US officials frustrated over lone-wolf attacks

While such attacks may continue, authorities hope that more effective counterterror­ism narratives, better outreach to Muslim-Ameri­can communities will stem vio­lence over time.

Several activists taking part in a 49-hour sit-in in Orlando, Florida, on july 11th, to honour the 49 victims of the Pulse Nightclub shooting.


2016/07/17 Issue: 64 Page: 18


The Arab Weekly
Gregory Aftandilian



Washington - US officials expressed frustration over the in­ability to stop “lone-wolf” terrorist attacks such as that in Orlando, Florida, that took the lives of 49 people in June. While such attacks may continue, authorities hope that more effective counterterror­ism narratives on the internet and better outreach to Muslim-Ameri­can communities will stem the vio­lence over time.

After meeting victims’ families in Orlando, US Attorney General Loretta Lynch described the kill­ings as “clearly” an act of terror and hate but then remarked that no one has found “the magic bullet” to prevent people from becoming radicalised over the internet.

Her comments were followed by US State Department official Brett McGurk, the US envoy to the anti- ISIS coalition, who told the Sen­ate Foreign Relations Committee there was no evidence of a direct link between the Orlando killer and the Islamic State (ISIS). He added that such attacks were not only ex­traordinarily difficult to predict but likely to persist.

US intelligence officials publicly voiced concern about the lone-wolf phenomenon. CIA Director John Brennan told a congressional com­mittee that lone-wolf attackers — inspired by ISIS but not under the group’s direct control — represent “an exceptionally challenging is­sue for the intelligence commu­nity” because “inspiration can lead someone to embark on this path of destruction”.

As many observers have noted, while ISIS has lost ground in both Syria and Iraq, it has stepped up its campaign for its operatives and followers to attack targets in other countries, particularly in the West. Earlier this year, an ISIS spokesman said: “The smallest action you do in the heart of their land is dearer to us than the largest action by us and [will be] more effective and more damaging to them.”

While security agencies of West­ern nations can sometimes foil an attack by tracking ISIS operatives returning to their home countries, it is much more difficult to identify the lone wolf — someone with no direct connection to ISIS and no criminal or terrorist background.

Bruce Riedel, a former CIA ana­lyst now with the Brookings Insti­tution, a Washington think-tank, has noted that ISIS leader Abu Bakr al-Baghdadi “understands that if he calls for terror, it will come”. Baghdadi, Riedel said, “doesn’t need any direct human connection or even a web connection. His mes­sage is so pervasive in the media and so simple, it is certain to in­spire the angry.”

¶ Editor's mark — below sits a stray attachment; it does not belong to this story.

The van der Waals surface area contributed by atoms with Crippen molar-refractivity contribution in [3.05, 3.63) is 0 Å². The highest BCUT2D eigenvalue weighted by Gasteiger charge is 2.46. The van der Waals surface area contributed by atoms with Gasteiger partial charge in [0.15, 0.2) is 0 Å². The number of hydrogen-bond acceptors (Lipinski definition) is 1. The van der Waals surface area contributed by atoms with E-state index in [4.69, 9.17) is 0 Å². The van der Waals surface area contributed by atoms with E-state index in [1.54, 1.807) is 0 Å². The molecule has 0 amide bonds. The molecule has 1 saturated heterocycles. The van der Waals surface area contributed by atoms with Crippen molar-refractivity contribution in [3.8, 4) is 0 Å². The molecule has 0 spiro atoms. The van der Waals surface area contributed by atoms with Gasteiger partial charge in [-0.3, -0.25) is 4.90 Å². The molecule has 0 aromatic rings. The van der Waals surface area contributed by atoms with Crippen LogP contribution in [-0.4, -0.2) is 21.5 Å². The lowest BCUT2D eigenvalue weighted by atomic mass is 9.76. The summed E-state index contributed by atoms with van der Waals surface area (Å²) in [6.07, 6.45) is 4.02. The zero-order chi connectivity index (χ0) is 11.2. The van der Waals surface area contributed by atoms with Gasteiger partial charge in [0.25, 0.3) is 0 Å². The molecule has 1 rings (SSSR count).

So how do authorities identify and prevent “the angry” from be­coming radicalised and carrying out a terrorist attack?

Many lone-wolf terrorists fit a particular profile. According to ter­rorism expert Peter Bergen of the New America think-tank in Wash­ington, such attackers in the Unit­ed States are on average in their late 20s, tend to be educated and not have a criminal background or mental illness. They are inspired by ISIS and like-minded groups but are not directly affiliated with such groups.

In addition, it appears that some event or series of events affected their lives in a negative way, caus­ing them to become inspired by radical groups. They often change the way they speak and their be­haviour and speech seem radical to their peers after the event.

This leads to the question of co­operation with Muslim-American communities. It is these commu­nities that can identify (and have identified) potential radicals in their midst. However, these com­munities must be assured that co­operation with authorities leads to helping the angry individual, as op­posed to mistreating him or, worse, stigmatising the entire congrega­tion or community.

Unfortunately, the anti-Muslim rhetoric of presumptive Repub­lican Party presidential nominee Donald Trump has not helped the situation. Small progress has been made, however, particularly at the local level. The Washington Post on July 5th carried a story about a Muslim-American police officer in Orlando who has gone to local mosques to speak about the dan­gers of extremism and has assisted the angry in seeking help. These types of programmes, led by indi­viduals whom Muslim communi­ties can trust, need to be supported and enhanced.

On the broader question of countering radicalisation on the internet, the US government has acknowledged its failures and is trying a smarter approach. Its pre­vious effort, led by the Center for Strategic Counterterrorism Com­munications, produced govern­ment-branded videos that were dismissed by the disaffected as mere propaganda. It has now cre­ated a Global Engagement Center, housed at the State Department and made up of experts from inside and outside government, and is us­ing networks in the Muslim world to disseminate its messages, partic­ularly of ISIS defectors telling their stories in their own words.

Such efforts are a start in the ef­fort to stem the lone-wolf phe­nomenon but, as the US attorney general suggested, there is no mag­ic bullet.


Gregory Aftandilian is a lecturer at the Pardee School of Global Studies at Boston University and is a former U.S. State Department Middle East analyst.


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